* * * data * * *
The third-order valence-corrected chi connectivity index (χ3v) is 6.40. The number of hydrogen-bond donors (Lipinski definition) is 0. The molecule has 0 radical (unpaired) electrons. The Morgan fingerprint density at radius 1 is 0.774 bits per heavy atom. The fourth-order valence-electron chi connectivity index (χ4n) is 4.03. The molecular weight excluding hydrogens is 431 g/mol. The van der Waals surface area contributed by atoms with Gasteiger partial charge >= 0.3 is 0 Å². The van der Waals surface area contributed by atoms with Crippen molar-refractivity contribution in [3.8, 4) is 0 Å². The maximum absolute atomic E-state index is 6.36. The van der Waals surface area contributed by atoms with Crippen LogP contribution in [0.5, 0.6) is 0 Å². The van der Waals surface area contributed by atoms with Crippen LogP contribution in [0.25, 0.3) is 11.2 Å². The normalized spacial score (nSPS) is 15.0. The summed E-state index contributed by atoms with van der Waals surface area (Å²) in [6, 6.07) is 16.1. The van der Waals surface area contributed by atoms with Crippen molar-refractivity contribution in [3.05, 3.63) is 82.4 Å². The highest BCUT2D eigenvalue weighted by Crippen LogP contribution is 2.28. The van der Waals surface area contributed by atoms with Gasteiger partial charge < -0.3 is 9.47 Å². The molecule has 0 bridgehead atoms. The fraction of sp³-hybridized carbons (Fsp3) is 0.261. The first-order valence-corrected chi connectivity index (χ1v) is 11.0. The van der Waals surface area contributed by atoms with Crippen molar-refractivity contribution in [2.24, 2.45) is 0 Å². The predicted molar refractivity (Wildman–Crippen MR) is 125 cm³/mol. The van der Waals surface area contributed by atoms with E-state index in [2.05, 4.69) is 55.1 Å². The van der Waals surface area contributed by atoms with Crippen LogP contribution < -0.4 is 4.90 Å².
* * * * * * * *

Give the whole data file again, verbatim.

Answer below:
The third-order valence-corrected chi connectivity index (χ3v) is 6.40. The number of hydrogen-bond donors (Lipinski definition) is 0. The molecule has 0 radical (unpaired) electrons. The Morgan fingerprint density at radius 1 is 0.774 bits per heavy atom. The fourth-order valence-electron chi connectivity index (χ4n) is 4.03. The molecular weight excluding hydrogens is 431 g/mol. The van der Waals surface area contributed by atoms with Gasteiger partial charge >= 0.3 is 0 Å². The van der Waals surface area contributed by atoms with Crippen molar-refractivity contribution in [3.8, 4) is 0 Å². The maximum absolute atomic E-state index is 6.36. The van der Waals surface area contributed by atoms with Crippen LogP contribution in [0.5, 0.6) is 0 Å². The van der Waals surface area contributed by atoms with Crippen LogP contribution in [0.25, 0.3) is 11.2 Å². The normalized spacial score (nSPS) is 15.0. The summed E-state index contributed by atoms with van der Waals surface area (Å²) in [6, 6.07) is 16.1. The van der Waals surface area contributed by atoms with Crippen molar-refractivity contribution in [3.05, 3.63) is 82.4 Å². The highest BCUT2D eigenvalue weighted by Crippen LogP contribution is 2.28. The van der Waals surface area contributed by atoms with Gasteiger partial charge < -0.3 is 9.47 Å². The molecule has 0 bridgehead atoms. The fraction of sp³-hybridized carbons (Fsp3) is 0.261. The first-order valence-corrected chi connectivity index (χ1v) is 11.0. The van der Waals surface area contributed by atoms with Crippen molar-refractivity contribution in [2.24, 2.45) is 0 Å². The predicted molar refractivity (Wildman–Crippen MR) is 125 cm³/mol. The van der Waals surface area contributed by atoms with E-state index in [2.05, 4.69) is 55.1 Å². The van der Waals surface area contributed by atoms with Crippen LogP contribution < -0.4 is 4.90 Å².